Reprinted from The Hollywood Reporter by Alison Brower on February 16, 2017.
What do this year’s more inclusive nominations mean for the industry?
Very similar to the prison system in this country, where over the years we’ve put Band-Aids on something that needs surgery, in the film industry we’ve often done cosmetic changes to something that needs structural reconstruction. As far as the Academy goes, there now are structural changes put in place — and I was part of that decision-making — and the hope is that those changes will continue to manifest in years like this where the true world is reflected, but we won’t know until years to come. We can applaud this year’s Oscar nominations, and we should. It’s a beautiful year, and it will be even more beautiful when there are Latino, Asian-American, Native American, people with disabilities [represented].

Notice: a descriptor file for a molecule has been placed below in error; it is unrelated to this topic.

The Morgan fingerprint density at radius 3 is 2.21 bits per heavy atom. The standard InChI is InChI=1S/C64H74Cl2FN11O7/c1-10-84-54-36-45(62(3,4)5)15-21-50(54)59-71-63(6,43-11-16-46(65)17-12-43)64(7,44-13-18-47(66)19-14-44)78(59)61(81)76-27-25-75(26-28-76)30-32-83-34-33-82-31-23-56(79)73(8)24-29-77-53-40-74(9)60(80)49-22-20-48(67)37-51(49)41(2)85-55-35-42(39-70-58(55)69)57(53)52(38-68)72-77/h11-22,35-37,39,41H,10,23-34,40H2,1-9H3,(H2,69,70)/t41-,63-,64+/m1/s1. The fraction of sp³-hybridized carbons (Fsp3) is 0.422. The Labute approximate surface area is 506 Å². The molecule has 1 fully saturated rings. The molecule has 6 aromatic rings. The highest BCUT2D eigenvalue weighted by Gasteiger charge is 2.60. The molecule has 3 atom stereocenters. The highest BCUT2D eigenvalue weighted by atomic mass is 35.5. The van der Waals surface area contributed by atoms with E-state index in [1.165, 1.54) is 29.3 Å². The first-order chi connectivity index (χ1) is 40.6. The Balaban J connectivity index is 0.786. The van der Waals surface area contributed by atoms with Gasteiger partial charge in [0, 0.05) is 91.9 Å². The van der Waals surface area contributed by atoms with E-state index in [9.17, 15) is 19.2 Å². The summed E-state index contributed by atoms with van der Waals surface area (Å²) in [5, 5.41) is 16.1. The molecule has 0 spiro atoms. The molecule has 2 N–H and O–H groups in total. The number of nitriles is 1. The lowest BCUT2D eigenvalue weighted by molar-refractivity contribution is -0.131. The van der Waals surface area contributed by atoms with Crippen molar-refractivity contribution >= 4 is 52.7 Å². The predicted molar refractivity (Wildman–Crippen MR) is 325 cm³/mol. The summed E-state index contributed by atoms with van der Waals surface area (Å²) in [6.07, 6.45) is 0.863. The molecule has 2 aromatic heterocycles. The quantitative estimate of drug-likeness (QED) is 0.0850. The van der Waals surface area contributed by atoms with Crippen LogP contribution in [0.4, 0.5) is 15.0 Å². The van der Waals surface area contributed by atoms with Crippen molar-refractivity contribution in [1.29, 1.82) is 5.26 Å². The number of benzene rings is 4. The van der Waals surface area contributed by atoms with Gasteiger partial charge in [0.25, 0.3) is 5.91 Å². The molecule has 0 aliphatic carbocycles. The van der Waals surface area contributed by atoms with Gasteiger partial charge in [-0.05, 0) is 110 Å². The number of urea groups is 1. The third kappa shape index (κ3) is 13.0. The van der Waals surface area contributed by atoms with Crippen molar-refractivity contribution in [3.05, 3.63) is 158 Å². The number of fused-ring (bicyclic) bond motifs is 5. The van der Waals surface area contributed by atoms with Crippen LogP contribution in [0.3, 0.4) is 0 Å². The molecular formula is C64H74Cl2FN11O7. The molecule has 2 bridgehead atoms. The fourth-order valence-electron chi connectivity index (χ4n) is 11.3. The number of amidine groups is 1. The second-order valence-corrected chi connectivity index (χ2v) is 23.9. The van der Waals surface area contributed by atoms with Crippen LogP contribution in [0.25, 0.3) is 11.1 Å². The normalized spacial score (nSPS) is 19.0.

How are you able to effect change as a producer versus as a creator and director?
If you have the opportunity to hire, then you are a part of this problem if you’ve not done whatever you can to make sure that your crew looks like the real world. On A Wrinkle in Time, you step on our set you see the whole world — women and men of all colors, shapes, sizes, creeds, cultures and faiths working together on this story. You go on [the set of OWN’s] Queen Sugar, you’re going to find an all-women directorial team. You’re going to find a producer who’s saying, “The other way, the old way needs to stay old and we need to come up with a new way.” …